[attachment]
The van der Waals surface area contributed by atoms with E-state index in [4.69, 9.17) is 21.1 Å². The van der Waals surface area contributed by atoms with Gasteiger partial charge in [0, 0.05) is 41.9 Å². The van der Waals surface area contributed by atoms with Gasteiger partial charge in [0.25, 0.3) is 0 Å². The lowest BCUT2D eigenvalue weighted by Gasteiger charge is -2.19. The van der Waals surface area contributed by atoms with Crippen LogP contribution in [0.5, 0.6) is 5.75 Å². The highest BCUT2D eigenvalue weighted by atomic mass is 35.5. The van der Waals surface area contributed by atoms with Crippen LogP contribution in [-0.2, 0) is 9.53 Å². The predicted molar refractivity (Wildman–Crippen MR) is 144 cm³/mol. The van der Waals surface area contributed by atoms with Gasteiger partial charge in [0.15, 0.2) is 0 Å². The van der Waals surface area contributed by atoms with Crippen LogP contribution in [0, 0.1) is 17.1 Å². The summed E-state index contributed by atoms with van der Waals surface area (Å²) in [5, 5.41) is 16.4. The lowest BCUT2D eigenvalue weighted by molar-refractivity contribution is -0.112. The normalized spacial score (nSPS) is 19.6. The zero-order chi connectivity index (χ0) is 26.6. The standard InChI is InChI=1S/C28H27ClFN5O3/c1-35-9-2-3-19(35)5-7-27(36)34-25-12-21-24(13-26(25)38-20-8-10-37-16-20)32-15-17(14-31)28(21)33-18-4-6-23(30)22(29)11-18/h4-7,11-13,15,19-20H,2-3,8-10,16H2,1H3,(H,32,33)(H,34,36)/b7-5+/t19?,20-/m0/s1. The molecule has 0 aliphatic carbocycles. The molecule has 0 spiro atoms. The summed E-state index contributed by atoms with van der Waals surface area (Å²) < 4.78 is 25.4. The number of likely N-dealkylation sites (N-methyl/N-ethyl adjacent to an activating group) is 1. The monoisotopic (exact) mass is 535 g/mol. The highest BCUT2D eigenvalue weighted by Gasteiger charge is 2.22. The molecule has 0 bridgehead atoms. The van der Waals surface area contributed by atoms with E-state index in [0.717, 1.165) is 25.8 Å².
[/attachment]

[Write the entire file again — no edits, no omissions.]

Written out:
The van der Waals surface area contributed by atoms with E-state index in [4.69, 9.17) is 21.1 Å². The van der Waals surface area contributed by atoms with Gasteiger partial charge in [0, 0.05) is 41.9 Å². The van der Waals surface area contributed by atoms with Gasteiger partial charge in [0.25, 0.3) is 0 Å². The lowest BCUT2D eigenvalue weighted by Gasteiger charge is -2.19. The van der Waals surface area contributed by atoms with Crippen LogP contribution in [0.5, 0.6) is 5.75 Å². The highest BCUT2D eigenvalue weighted by atomic mass is 35.5. The van der Waals surface area contributed by atoms with Crippen LogP contribution in [-0.2, 0) is 9.53 Å². The predicted molar refractivity (Wildman–Crippen MR) is 144 cm³/mol. The van der Waals surface area contributed by atoms with Gasteiger partial charge in [0.15, 0.2) is 0 Å². The van der Waals surface area contributed by atoms with Crippen LogP contribution in [0, 0.1) is 17.1 Å². The summed E-state index contributed by atoms with van der Waals surface area (Å²) in [5, 5.41) is 16.4. The lowest BCUT2D eigenvalue weighted by molar-refractivity contribution is -0.112. The normalized spacial score (nSPS) is 19.6. The zero-order chi connectivity index (χ0) is 26.6. The standard InChI is InChI=1S/C28H27ClFN5O3/c1-35-9-2-3-19(35)5-7-27(36)34-25-12-21-24(13-26(25)38-20-8-10-37-16-20)32-15-17(14-31)28(21)33-18-4-6-23(30)22(29)11-18/h4-7,11-13,15,19-20H,2-3,8-10,16H2,1H3,(H,32,33)(H,34,36)/b7-5+/t19?,20-/m0/s1. The molecule has 0 aliphatic carbocycles. The molecule has 0 spiro atoms. The summed E-state index contributed by atoms with van der Waals surface area (Å²) < 4.78 is 25.4. The number of likely N-dealkylation sites (N-methyl/N-ethyl adjacent to an activating group) is 1. The monoisotopic (exact) mass is 535 g/mol. The highest BCUT2D eigenvalue weighted by Gasteiger charge is 2.22. The molecule has 0 bridgehead atoms. The van der Waals surface area contributed by atoms with E-state index in [0.717, 1.165) is 25.8 Å².